Filtration Media and Clean ability:
When selecting a feedstock filtration system, another important consideration is media type and its clean ability.

Possible media choices include slotted wedge wire, woven wire mesh, and multi-layered sintered metal. Each one carries its own advantages and disadvantages, but perhaps the most critical consideration when choosing a feedstock filtration system is the ability to completely regenerate the filtration media to its original clean state.

If the media is not sufficiently cleaned, the result is shorter run times and will eventually require the filter to be bypassed for manual cleaning or media replacement.

In summary, feedstock filtration is an important aspect in efficiently refinery operation. Protecting catalyst beds from particulate contamination prevents bed plugging and increases catalyst life.  Several factors affect filtration system efficiency and should be carefully considered when selecting a feedstock filtration system.

 

The Filtration of Process Water and Its Importance in the Petroleum Industry


Disposable Filter Media: When final product clarification is a key process objective, a general standard of particle removal is retention in the 0.2 – 200 µ range. Many disposable filter media meet this criterion. Disposable filter media, typically bags or cartridges come in a wide range of µ and fabrics. Woven and nonwoven polypropylene, cellulose, polyester, nylon, and other materials are all available.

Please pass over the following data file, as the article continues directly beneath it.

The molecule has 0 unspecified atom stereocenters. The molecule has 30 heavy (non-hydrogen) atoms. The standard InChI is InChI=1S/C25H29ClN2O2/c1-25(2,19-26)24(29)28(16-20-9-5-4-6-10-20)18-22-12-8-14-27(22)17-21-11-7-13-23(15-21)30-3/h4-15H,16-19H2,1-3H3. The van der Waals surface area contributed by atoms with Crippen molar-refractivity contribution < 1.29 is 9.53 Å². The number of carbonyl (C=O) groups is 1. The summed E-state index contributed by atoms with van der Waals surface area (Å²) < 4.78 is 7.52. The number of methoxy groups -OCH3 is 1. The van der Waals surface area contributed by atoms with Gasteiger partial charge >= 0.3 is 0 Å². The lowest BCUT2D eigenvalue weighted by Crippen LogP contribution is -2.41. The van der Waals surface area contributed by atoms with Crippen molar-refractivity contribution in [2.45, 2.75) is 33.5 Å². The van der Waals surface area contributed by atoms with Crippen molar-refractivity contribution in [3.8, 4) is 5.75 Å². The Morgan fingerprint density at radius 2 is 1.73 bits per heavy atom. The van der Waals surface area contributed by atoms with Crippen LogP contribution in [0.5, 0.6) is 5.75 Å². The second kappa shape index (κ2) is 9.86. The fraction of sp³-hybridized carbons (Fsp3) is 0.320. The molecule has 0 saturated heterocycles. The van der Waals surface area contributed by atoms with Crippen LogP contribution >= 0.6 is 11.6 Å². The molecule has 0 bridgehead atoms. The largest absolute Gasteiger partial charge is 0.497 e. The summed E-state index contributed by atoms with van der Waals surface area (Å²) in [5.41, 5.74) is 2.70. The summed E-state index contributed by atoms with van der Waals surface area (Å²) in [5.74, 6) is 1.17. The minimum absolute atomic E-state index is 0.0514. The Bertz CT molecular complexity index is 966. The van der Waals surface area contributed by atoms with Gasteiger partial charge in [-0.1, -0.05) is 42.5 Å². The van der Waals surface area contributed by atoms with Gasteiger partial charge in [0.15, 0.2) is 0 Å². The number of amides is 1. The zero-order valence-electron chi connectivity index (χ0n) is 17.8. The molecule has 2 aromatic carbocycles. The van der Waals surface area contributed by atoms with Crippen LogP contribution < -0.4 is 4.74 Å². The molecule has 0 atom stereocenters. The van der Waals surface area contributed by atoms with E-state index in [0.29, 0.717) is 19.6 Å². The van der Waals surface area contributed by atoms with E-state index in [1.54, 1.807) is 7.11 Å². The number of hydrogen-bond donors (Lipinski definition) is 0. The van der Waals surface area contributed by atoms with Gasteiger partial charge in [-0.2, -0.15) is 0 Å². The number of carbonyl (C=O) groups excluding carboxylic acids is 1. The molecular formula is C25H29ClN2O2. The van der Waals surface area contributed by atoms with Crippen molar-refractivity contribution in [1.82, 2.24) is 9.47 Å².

Two types of efficiency ratings are typically used for disposable filtration media: nominal and absolute. Nominal ratings can vary from 50 – 90% removal efficiency, depending on the product and the manufacturer. Absolute ratings imply 100% removal of particles at a set rating; this actually means 98.7 – 99.99%, depending on the product and the vendor.

Bag fabrication has advanced over the past few years, improving the filtration capacity of bags and making them more efficient. Multilayer bags, some as much as an inch thick, are now on the market. The multiple layers increase the solids holding capacity of the bags and provide a larger surface area for filtration. These higher efficiency bags normally last longer, remove a higher percentage of contaminants (up to 99.9%) and can be rated as low as 1.5 µ.

Even with new designs in bag construction, cartridge filters trap particulate that a simple bag cannot, such as soft particles, which can be extruded through bags. The ‘depth’ design of cartridges (layer of rigid construction) means they have more surface area upon which to trap the dirt and enable significantly more dirt holding capacity when compares to a similar size bag. This makes cartridge the filter choice for absolute filtration.

While disposable media such as bags and cartridges usually have a relatively low initial cost, operating costs can be high if charge out is frequent. Media replacement and waste disposal costs can quickly outweigh any ‘savings’ from the lower acquisition cost. Conversely, for applications with low processing volumes or where media replacement is infrequent, bag or cartridge filtration may be the best choice.